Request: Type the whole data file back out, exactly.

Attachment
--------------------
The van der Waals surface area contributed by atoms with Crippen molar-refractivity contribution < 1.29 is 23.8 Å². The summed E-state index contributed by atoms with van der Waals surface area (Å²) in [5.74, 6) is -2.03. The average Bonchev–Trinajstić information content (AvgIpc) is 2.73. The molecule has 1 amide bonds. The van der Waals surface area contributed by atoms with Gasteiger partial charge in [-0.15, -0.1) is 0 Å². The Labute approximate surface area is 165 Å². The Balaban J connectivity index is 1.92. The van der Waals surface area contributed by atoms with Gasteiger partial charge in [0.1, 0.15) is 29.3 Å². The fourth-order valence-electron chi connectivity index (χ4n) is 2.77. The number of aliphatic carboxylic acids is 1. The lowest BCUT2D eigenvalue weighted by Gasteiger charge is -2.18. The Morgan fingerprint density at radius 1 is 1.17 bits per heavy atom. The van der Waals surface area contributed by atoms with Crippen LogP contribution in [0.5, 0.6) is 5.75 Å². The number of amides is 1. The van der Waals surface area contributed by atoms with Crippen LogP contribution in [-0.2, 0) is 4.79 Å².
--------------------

The van der Waals surface area contributed by atoms with Crippen molar-refractivity contribution < 1.29 is 23.8 Å². The summed E-state index contributed by atoms with van der Waals surface area (Å²) in [5.74, 6) is -2.03. The average Bonchev–Trinajstić information content (AvgIpc) is 2.73. The molecule has 1 amide bonds. The van der Waals surface area contributed by atoms with Gasteiger partial charge in [-0.15, -0.1) is 0 Å². The Labute approximate surface area is 165 Å². The Balaban J connectivity index is 1.92. The van der Waals surface area contributed by atoms with Gasteiger partial charge in [0.1, 0.15) is 29.3 Å². The fourth-order valence-electron chi connectivity index (χ4n) is 2.77. The number of aliphatic carboxylic acids is 1. The lowest BCUT2D eigenvalue weighted by Gasteiger charge is -2.18. The Morgan fingerprint density at radius 1 is 1.17 bits per heavy atom. The van der Waals surface area contributed by atoms with Crippen LogP contribution in [0.5, 0.6) is 5.75 Å². The number of amides is 1. The van der Waals surface area contributed by atoms with Crippen LogP contribution in [-0.2, 0) is 4.79 Å².